The daughter of a brilliant but mentally disturbed mathematician, recently deceased, tries to come to grips with her possible inheritance: his insanity. Complicating matters are one of her father's ex-students who wants to search through his papers and her estranged sister who shows up to help settle his affairs.
Gifted 18-year-old Meg has been abandoned by her father and neglected by her hardworking mother. Left to care for her emotionally disturbed younger sister, her world begins to unravel. She finds an outlet in writing poetry and support from her English teacher, Mr. Auster. But what started out as a mentoring relationship begins to get a bit more complex. Written by
The film premiered at the Sundance Film Festival in January, 2002. See more »
When Meg changes to join Auster and family on the beach, she has on a red bikini and over it, a red sweater. She has the sweater on when she gets there. But later, when Auster asks to "walk her home," she does not have the sweater, and Auster has to lend her his gray sweater to keep her warm. See more »
[after looking over her poem]
Okay... you tell me.
I don't know.
Why not? Are you afraid I'm going to tell you your work stinks?
What do you think?
Probably. I don't know.
Come back when you do.
[rises, starts to leave]
It doesn't stink. There's a line that I like.
[...] See more »
Finally, a coming of age/ school film that strays from the normal school formula of a John Hughes's film
Blue Car is a dramatic story about a young teenager (Agnes Bruckner) that is over taken by the bad hand she was dealt in life. Trying to juggle school with a harsh family situation, she has become a product of her misfortunes making her that cliché isolated, depressed, quiet girl. With an absent father, disturbed mother, and a suicidal sister, she seems close to the breakdown point. However, a hopeful teacher (David Strathairn) comes a long and opens up a world to place her troubles upon... a world of poetry. The story follows her adventure of dealing with home problems while attempting to be prominent in a large poetry contest. Meg finds herself basking in a deep metaphorical state of catharsis as she seeks to find answers in a poem she writes about her father, titled Blue Car.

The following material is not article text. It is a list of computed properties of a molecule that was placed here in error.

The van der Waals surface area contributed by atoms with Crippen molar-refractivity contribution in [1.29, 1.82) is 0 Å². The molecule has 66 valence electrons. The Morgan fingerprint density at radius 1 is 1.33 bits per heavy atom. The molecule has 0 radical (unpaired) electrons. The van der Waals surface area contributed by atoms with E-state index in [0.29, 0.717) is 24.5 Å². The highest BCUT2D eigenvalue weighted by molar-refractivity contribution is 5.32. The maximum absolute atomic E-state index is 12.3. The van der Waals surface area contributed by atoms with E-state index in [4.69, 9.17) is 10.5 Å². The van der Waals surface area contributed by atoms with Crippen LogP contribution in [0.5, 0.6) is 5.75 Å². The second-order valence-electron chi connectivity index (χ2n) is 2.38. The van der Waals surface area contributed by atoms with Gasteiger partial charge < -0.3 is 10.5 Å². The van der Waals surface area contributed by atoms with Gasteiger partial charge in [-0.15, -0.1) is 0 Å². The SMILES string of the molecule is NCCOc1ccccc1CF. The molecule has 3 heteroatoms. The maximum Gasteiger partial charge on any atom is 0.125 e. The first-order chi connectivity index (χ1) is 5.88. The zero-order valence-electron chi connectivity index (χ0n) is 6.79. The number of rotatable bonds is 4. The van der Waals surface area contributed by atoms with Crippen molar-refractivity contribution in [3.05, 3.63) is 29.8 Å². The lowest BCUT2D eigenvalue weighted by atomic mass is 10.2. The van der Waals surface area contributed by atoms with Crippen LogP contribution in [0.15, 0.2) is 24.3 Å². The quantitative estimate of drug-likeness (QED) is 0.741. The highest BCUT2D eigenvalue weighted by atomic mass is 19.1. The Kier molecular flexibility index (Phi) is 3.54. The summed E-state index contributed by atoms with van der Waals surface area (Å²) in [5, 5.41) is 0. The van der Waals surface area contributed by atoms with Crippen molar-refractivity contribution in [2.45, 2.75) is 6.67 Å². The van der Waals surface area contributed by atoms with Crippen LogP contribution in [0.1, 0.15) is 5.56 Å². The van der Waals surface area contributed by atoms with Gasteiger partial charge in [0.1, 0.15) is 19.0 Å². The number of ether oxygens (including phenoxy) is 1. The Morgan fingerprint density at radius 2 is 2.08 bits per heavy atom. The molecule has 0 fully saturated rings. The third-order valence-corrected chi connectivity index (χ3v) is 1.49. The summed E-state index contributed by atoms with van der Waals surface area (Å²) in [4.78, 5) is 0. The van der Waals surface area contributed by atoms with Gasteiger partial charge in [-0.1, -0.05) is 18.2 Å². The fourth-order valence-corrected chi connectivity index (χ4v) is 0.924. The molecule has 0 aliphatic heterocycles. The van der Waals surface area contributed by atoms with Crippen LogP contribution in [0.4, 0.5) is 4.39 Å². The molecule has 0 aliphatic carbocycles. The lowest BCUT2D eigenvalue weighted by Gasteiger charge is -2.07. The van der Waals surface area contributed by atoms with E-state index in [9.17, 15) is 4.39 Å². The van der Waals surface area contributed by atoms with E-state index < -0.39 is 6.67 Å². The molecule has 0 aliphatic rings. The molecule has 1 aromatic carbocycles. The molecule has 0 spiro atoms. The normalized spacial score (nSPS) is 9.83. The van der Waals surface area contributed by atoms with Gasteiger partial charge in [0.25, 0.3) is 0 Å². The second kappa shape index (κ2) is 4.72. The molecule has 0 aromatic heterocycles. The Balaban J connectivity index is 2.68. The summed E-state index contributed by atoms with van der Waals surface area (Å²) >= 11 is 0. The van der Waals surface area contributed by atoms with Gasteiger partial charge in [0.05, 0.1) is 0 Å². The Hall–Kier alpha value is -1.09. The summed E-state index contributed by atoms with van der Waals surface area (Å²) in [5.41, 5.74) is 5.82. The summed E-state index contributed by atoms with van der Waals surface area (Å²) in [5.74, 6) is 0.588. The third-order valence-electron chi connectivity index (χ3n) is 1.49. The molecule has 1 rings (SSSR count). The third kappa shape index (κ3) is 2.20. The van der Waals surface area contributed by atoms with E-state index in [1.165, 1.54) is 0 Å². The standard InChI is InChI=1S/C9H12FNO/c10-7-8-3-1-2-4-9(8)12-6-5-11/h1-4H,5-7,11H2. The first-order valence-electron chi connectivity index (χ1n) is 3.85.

Finally, a coming of age/ school film that strays from the normal school formula of a John Hughes's film. The film's dramatic unexpected twists and turns will entice you to be emotionally involved with the characters on a seemingly depressed, yet interesting level. Fantastic film making teams up with even better acting to portray a film that is not only intriguing but important. This films proves that a budget can carry a film so far, and the rest lie with the actors and artistic view of the film makers involved. Director Karen Moncrief carefully films this story, exploiting her points through different film techniques. The story almost reads as a poem itself... the story is slow but moved gently and rings true to all who can relate. Actors Agnes Bruckner, and David Strathairn are two forces not to be reckoned with. The characters portrayed by the actors truly carry this film... making it an emotional journey for all who watch. If you appreciate superb acting and film making that pays more attention to realism and truth, you will enjoy Blue Car.
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